Long before the advent of the digital age, buying something meant getting into your car and driving to the nearest store – with word of mouth as its key tool for promotions and are staffed by people who knows a handful of things about you. And the moment you move or visit to another town with a different set of shops, all the knowledge on how you consume products are gone.
But today, businesses now have the ability to keep valuable customer insights right at the tip of their fingers.
Unlike when only the big players can have access to this pool of knowledge, savvy small businesses is able to do the same things and more – now, they can actively gather the same amount of information with the aid of a wide array of digital techniques.
The term digital carries several definitions, but for small and medium enterprises, the word meant coworking, cloud computing, social media, online sales, search engine optimization, social graphs, mobile technology and the power to reach out to several talents from all around the world.
Small businesses found aid in the wide array of accessible digital technology of today. Offering startups the same opportunities that used to be only available to large enterprises, companies can now garner customer data, create market offers to customers, can help transient customers feel local, and gives them the ability to encourage customers to be part of a large community within hours – instead of years.
Managing director accounting software developer Intuit, Pernille Bruun-Jensen said in an article from The Guardian that the changes in today’s industry is surely exciting him. A large majority of today’s businesses are now online – either purely (12%) or partially (58%).
Amongst the large variety of modern techniques being used by several businesses across different industries, there are 3 distinct technologies that are used by many.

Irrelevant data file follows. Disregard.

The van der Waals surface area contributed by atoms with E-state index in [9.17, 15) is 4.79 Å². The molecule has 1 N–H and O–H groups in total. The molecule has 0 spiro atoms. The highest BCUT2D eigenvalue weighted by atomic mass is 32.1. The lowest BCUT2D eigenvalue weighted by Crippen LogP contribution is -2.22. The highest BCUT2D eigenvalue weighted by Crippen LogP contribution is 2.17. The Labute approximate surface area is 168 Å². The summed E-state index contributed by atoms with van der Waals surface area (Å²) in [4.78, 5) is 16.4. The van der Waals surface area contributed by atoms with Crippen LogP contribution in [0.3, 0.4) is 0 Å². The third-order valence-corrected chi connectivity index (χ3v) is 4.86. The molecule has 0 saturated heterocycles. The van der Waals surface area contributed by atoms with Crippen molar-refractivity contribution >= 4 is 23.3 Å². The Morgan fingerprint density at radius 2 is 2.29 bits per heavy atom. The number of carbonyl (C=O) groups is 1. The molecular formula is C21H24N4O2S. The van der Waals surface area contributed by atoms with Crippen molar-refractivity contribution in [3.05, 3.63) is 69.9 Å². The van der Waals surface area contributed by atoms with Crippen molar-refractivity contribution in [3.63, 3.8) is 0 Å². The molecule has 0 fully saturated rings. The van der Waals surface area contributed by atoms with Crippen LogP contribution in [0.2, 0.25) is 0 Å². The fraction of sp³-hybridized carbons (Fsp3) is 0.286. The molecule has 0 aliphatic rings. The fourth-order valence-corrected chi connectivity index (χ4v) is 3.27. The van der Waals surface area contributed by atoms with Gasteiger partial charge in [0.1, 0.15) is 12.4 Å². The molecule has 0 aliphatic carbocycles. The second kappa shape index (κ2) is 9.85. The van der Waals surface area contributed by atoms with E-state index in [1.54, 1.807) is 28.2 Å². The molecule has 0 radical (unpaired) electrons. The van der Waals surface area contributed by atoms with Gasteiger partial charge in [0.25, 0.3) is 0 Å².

A big part of how SMEs are able to conduct operations online is through the onset of cloud computing – the capacity of one user to store documents and access services online instead of utilizing a software from their own computers. Surveys from last 2011 say that a third of small enterprises around the world are in the cloud, using one or more internet-based apps excluding email.
Startups are also taking advantage of social media. Bruun-Jensen says that its concept is exceptionally exciting to him and is being taken seriously by today’s industry as it is a simple and inexpensive way of meeting brand new potential customers.
45% of today’s SMEs gain success using social media and allocate twice as much of their budget as large companies do to it. Should there be the unfortunate event of falling short among your local community, you can expand your reach further, globally even, with the help of internet.
Digital technology isn’t just changing how businesses curate customer-centric products and strategies, it’s also slowly destroying the ideology of one single permanent office. Today’s generation of young professionals can now take their work anywhere they want. Mobile phones and the internet have allowed them to work during normal hours, on weekends or even at night.
Skype, cloud-based customer management tools such as SalesForce and Nutshell has allowed companies to hire employees from almost everywhere in the world. Some businesses even run without a physical office.
Coworking has allowed startups to lease desks, private offices and even virtual offices for a cost-efficient rate. Operations can run with ease through a shared workplace that allows you to not only strengthen collaboration within your team but with several other teams or individuals as well.
SMEs flock these flexible workspaces not just for its rates and great amenities but for its immeasurable community of passionate people. Not only does it help them widen their network, it also introduces them to a large pool of creativity that can inspire innovation.